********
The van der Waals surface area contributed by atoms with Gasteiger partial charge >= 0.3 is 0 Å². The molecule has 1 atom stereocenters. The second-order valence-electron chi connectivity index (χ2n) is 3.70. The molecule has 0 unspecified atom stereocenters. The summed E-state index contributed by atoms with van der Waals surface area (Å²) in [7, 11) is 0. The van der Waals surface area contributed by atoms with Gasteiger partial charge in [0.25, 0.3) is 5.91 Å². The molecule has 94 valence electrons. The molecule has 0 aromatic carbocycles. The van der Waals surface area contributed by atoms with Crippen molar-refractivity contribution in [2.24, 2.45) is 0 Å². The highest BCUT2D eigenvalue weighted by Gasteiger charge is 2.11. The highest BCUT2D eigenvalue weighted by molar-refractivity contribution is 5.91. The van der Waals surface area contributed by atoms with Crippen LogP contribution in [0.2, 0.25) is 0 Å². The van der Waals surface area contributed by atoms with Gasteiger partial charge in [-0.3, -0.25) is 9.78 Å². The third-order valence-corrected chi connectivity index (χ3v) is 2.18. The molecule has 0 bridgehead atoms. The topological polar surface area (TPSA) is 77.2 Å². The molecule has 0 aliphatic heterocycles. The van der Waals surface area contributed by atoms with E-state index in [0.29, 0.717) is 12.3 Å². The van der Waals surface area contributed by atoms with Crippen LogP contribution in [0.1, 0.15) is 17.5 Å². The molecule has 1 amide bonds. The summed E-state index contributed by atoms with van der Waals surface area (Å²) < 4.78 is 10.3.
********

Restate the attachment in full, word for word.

The van der Waals surface area contributed by atoms with Gasteiger partial charge >= 0.3 is 0 Å². The molecule has 1 atom stereocenters. The second-order valence-electron chi connectivity index (χ2n) is 3.70. The molecule has 0 unspecified atom stereocenters. The summed E-state index contributed by atoms with van der Waals surface area (Å²) in [7, 11) is 0. The van der Waals surface area contributed by atoms with Gasteiger partial charge in [0.25, 0.3) is 5.91 Å². The molecule has 94 valence electrons. The molecule has 0 aromatic carbocycles. The van der Waals surface area contributed by atoms with Crippen molar-refractivity contribution in [2.24, 2.45) is 0 Å². The highest BCUT2D eigenvalue weighted by Gasteiger charge is 2.11. The highest BCUT2D eigenvalue weighted by molar-refractivity contribution is 5.91. The van der Waals surface area contributed by atoms with Crippen LogP contribution in [0.2, 0.25) is 0 Å². The van der Waals surface area contributed by atoms with Gasteiger partial charge in [-0.3, -0.25) is 9.78 Å². The third-order valence-corrected chi connectivity index (χ3v) is 2.18. The molecule has 0 bridgehead atoms. The topological polar surface area (TPSA) is 77.2 Å². The molecule has 0 aliphatic heterocycles. The van der Waals surface area contributed by atoms with E-state index in [0.29, 0.717) is 12.3 Å². The van der Waals surface area contributed by atoms with Crippen LogP contribution in [0.1, 0.15) is 17.5 Å². The molecule has 1 amide bonds. The summed E-state index contributed by atoms with van der Waals surface area (Å²) < 4.78 is 10.3.